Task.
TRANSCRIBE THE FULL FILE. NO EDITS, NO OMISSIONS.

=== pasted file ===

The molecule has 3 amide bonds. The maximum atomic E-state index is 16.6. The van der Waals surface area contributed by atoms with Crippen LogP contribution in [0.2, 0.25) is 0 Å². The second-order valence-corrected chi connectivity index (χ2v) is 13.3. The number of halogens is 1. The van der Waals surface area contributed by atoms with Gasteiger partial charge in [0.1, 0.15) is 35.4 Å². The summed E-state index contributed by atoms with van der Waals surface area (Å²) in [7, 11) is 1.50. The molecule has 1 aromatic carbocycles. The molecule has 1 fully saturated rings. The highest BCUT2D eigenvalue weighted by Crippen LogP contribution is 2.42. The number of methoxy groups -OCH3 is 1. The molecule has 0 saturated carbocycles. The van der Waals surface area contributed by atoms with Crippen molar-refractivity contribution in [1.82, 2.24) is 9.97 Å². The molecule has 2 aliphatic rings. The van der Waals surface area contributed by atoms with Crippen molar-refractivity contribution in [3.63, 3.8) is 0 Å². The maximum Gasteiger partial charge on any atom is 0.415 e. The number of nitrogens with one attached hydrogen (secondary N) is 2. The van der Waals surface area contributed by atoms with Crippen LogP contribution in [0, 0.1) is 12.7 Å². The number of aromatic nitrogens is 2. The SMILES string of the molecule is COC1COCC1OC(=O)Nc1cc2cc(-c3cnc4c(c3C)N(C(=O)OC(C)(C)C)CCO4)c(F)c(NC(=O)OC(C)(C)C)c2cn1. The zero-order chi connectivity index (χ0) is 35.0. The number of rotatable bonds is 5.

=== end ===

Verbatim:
The molecule has 3 amide bonds. The maximum atomic E-state index is 16.6. The van der Waals surface area contributed by atoms with Crippen LogP contribution in [0.2, 0.25) is 0 Å². The second-order valence-corrected chi connectivity index (χ2v) is 13.3. The number of halogens is 1. The van der Waals surface area contributed by atoms with Gasteiger partial charge in [0.1, 0.15) is 35.4 Å². The summed E-state index contributed by atoms with van der Waals surface area (Å²) in [7, 11) is 1.50. The molecule has 1 aromatic carbocycles. The molecule has 1 fully saturated rings. The highest BCUT2D eigenvalue weighted by Crippen LogP contribution is 2.42. The number of methoxy groups -OCH3 is 1. The molecule has 0 saturated carbocycles. The van der Waals surface area contributed by atoms with Crippen molar-refractivity contribution in [1.82, 2.24) is 9.97 Å². The molecule has 2 aliphatic rings. The van der Waals surface area contributed by atoms with Crippen molar-refractivity contribution in [3.63, 3.8) is 0 Å². The maximum Gasteiger partial charge on any atom is 0.415 e. The number of nitrogens with one attached hydrogen (secondary N) is 2. The van der Waals surface area contributed by atoms with Crippen LogP contribution in [0, 0.1) is 12.7 Å². The number of aromatic nitrogens is 2. The SMILES string of the molecule is COC1COCC1OC(=O)Nc1cc2cc(-c3cnc4c(c3C)N(C(=O)OC(C)(C)C)CCO4)c(F)c(NC(=O)OC(C)(C)C)c2cn1. The zero-order chi connectivity index (χ0) is 35.0. The number of rotatable bonds is 5.